Schools have a major influence on the health and well-being of Kentucky children. They play an important role through education and supporting the establishment of lifelong healthy habits. Research has shown that healthy students are better able to learn and have improved academic outcomes.1
In November 2019, the federal Centers for Medicare and Medicaid Services accepted Kentucky’s Medicaid state plan amendment to expand school-based services. As a result, school districts in Kentucky are now able to offer any physical and behavioral health services covered by Medicaid to students who are enrolled in Medicaid.2
This represents a major change from previous years, and allows Kentucky schools to expand health care services to best support the needs of their students.
The 2019 Kentucky Health Issues Poll asked Kentucky adults whether they believed schools should take a more active role in helping families access health care services. KHIP is sponsored by Interact for Health and the Foundation for a Healthy Kentucky.
KHIP asked, “Do you favor or oppose schools taking a more active role in helping families get health care services for their children?” Eight in 10 Kentucky adults (79%) responded favorably. Support on this issue has been steady since KHIP first asked this question in 2009, with 75% in favor, and again in 2017 with 84% in favor of schools taking a more active role in getting health care services for children.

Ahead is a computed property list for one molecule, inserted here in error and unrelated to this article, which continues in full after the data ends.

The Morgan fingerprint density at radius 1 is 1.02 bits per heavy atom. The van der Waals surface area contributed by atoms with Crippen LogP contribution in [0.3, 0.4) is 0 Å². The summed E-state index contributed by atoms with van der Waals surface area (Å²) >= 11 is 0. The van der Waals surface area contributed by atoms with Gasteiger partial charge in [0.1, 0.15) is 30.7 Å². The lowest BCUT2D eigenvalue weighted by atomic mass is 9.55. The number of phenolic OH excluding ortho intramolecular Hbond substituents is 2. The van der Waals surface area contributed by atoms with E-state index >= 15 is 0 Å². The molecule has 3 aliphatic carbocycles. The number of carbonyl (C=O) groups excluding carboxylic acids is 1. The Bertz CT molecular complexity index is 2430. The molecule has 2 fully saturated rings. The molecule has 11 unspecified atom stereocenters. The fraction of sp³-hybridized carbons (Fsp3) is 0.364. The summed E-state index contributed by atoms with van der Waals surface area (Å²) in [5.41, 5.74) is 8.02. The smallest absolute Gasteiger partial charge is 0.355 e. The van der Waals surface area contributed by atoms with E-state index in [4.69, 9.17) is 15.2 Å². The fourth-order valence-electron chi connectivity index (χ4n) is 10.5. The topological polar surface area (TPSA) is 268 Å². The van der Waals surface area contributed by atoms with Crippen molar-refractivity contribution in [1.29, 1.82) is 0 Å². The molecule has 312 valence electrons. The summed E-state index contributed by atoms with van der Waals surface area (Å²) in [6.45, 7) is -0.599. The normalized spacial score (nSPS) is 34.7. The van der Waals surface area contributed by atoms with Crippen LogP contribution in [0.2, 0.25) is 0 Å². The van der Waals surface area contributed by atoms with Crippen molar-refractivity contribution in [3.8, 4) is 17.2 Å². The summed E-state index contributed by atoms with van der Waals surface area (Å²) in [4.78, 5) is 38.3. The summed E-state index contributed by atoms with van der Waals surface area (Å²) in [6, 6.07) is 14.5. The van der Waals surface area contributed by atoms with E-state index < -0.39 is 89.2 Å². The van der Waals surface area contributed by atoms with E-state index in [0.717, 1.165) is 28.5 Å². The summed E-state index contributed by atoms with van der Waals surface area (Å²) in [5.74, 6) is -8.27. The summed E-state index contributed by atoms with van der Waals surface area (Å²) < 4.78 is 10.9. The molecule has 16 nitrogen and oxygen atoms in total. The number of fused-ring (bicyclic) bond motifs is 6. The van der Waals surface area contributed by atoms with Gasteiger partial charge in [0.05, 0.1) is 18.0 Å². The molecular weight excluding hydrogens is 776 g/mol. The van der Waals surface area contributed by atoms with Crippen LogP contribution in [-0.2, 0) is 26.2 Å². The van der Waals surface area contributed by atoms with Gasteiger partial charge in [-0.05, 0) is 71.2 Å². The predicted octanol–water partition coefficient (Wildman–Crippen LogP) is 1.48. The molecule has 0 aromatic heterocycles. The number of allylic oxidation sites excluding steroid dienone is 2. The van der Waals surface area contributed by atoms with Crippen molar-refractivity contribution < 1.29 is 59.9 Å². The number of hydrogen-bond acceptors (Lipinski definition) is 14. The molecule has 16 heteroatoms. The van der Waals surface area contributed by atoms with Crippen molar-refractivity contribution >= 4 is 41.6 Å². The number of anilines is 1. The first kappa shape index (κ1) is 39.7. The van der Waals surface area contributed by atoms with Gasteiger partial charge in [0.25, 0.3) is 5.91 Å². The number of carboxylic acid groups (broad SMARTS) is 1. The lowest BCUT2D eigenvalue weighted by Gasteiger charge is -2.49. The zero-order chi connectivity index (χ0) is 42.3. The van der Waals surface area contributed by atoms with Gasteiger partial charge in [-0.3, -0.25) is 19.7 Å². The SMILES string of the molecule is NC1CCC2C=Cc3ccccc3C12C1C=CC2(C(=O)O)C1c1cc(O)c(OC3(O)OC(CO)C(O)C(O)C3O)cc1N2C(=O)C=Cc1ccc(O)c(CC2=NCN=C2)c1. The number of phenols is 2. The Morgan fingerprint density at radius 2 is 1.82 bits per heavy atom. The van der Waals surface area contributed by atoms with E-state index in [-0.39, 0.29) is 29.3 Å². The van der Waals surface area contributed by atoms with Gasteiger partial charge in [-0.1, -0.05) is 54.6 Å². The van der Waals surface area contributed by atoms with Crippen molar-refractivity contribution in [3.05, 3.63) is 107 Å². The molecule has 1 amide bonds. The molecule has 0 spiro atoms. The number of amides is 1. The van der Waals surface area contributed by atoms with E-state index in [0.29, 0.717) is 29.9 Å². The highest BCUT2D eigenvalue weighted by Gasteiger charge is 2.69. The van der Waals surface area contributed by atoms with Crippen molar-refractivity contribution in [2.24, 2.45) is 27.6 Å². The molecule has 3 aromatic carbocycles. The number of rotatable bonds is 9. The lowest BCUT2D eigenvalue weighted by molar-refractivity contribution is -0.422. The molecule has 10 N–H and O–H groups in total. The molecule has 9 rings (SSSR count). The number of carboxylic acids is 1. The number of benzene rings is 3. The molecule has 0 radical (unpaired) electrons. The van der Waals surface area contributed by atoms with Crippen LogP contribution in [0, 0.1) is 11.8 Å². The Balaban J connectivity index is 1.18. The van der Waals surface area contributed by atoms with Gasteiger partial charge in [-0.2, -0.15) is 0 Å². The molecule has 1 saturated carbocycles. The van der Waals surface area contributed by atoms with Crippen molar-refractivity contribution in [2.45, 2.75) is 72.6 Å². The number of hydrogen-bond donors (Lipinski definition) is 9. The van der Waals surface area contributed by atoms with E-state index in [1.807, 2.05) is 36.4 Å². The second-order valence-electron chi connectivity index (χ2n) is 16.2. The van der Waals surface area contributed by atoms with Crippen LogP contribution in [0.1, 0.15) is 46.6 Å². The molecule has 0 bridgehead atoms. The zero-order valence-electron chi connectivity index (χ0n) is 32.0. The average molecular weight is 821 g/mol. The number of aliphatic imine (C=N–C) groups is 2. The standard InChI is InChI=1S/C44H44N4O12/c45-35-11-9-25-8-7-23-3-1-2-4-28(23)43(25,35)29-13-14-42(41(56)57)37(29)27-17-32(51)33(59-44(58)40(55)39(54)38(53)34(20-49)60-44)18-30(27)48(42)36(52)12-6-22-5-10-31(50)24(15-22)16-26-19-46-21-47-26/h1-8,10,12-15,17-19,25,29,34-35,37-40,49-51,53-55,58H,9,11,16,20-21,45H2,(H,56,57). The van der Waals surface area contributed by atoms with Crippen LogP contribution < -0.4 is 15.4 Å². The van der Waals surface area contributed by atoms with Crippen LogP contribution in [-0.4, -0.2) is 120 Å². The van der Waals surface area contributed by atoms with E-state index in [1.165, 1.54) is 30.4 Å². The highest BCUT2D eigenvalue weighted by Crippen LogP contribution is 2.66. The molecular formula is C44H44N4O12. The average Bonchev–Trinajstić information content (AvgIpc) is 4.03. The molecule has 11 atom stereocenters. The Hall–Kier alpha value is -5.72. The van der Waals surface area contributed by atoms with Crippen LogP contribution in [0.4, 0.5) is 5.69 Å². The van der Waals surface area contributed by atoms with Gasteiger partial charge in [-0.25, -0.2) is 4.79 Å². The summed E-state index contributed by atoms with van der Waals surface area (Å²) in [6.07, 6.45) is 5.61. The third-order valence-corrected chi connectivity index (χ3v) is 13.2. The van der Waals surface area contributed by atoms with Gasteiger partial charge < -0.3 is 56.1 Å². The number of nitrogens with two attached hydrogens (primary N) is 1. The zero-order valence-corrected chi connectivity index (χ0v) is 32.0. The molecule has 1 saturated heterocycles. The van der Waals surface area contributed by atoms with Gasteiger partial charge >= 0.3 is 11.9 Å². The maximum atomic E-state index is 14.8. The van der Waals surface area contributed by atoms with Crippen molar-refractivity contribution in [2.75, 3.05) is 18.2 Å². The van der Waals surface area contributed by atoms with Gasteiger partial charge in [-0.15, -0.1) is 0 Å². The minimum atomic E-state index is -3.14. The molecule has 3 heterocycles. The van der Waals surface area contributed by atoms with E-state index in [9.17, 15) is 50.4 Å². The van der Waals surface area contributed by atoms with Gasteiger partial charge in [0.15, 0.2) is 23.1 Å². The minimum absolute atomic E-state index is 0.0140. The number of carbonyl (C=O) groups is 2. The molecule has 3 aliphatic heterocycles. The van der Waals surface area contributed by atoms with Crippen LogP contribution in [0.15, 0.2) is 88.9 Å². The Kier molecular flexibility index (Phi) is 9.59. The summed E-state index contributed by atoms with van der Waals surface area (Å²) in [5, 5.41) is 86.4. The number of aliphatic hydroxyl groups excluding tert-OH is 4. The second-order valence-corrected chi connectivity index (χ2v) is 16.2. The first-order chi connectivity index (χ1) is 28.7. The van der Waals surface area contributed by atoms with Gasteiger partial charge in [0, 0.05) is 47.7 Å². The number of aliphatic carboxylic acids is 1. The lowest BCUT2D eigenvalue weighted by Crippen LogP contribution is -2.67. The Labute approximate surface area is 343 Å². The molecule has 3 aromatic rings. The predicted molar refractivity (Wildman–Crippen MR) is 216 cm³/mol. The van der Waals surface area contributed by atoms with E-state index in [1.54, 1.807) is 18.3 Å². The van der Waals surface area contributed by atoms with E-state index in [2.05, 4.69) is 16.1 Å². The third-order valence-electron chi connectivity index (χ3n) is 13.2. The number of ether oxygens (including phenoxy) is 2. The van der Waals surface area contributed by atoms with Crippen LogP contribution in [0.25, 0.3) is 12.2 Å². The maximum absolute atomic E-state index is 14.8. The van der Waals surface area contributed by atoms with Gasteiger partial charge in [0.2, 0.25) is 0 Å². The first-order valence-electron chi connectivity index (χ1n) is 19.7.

Support was strong regardless of income. More than 8 in 10 adults with household incomes of 200% of the Federal Poverty Guidelines (FPG)3 or less (85%) and nearly 8 in 10 adults in households with incomes greater than 200% FPG (76%) responded favorably.
1. Bradley, B.J., & Greene, A.C. (2013). Do health and education agencies in the United States share responsibility for academic achievement and health? A review of 25 years of evidence about the relationship of adolescents’ academic achievement and health behaviors. Journal of Adolescent Health, 52(5), 523-532. Retrieved from http://bit.ly/2waEzG8
2. Kentucky Youth Advocates. (2019). Free Care: What is it and how will it address student health needs? Retrieved from https://kyyouth.org/freecare-address-student-health-needs/
3. In 2018, 200% of the Federal Poverty Guidelines for a family of four was $50,200.
Interact for Health regularly conducts research and collects data in order to monitor and evaluate our region’s health status and to measure public opinions about health policy.
Our Health in Action stories highlight the innovative work our grantees are doing to help reduce tobacco use, address the opioid epidemic and ensure that children can access health care through school-based health centers. We also interview people working on those issues at other organizations across the country to learn what works for them.
The Greater Cincinnati Health Watch is a free biweekly e-mail newsletter published by Interact for Health
Jan 12, 2021
Jan 15, 2021
Jan 15, 2021
Nov 19, 2020
Nov 15, 2020
Nov 23, 2020